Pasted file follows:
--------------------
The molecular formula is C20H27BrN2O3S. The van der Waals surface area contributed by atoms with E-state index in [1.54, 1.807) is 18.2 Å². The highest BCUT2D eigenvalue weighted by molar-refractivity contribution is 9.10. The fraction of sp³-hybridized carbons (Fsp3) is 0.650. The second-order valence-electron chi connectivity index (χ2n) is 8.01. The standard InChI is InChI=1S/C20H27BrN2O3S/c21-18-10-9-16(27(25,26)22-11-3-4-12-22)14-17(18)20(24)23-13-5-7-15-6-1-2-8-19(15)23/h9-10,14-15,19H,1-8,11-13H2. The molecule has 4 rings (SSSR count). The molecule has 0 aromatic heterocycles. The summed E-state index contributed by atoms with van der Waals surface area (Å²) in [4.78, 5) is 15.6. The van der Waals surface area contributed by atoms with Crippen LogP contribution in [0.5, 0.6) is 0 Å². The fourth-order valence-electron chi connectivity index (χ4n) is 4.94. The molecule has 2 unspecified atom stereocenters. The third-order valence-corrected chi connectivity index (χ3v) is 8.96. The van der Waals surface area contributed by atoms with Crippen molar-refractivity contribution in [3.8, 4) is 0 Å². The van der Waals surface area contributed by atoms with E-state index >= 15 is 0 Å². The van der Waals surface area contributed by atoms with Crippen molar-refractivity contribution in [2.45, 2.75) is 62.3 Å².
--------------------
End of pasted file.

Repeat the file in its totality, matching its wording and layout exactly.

The molecular formula is C20H27BrN2O3S. The van der Waals surface area contributed by atoms with E-state index in [1.54, 1.807) is 18.2 Å². The highest BCUT2D eigenvalue weighted by molar-refractivity contribution is 9.10. The fraction of sp³-hybridized carbons (Fsp3) is 0.650. The second-order valence-electron chi connectivity index (χ2n) is 8.01. The standard InChI is InChI=1S/C20H27BrN2O3S/c21-18-10-9-16(27(25,26)22-11-3-4-12-22)14-17(18)20(24)23-13-5-7-15-6-1-2-8-19(15)23/h9-10,14-15,19H,1-8,11-13H2. The molecule has 4 rings (SSSR count). The molecule has 0 aromatic heterocycles. The summed E-state index contributed by atoms with van der Waals surface area (Å²) in [4.78, 5) is 15.6. The van der Waals surface area contributed by atoms with Crippen LogP contribution in [0.5, 0.6) is 0 Å². The fourth-order valence-electron chi connectivity index (χ4n) is 4.94. The molecule has 2 unspecified atom stereocenters. The third-order valence-corrected chi connectivity index (χ3v) is 8.96. The van der Waals surface area contributed by atoms with Crippen molar-refractivity contribution in [3.8, 4) is 0 Å². The van der Waals surface area contributed by atoms with E-state index >= 15 is 0 Å². The van der Waals surface area contributed by atoms with Crippen molar-refractivity contribution in [2.45, 2.75) is 62.3 Å².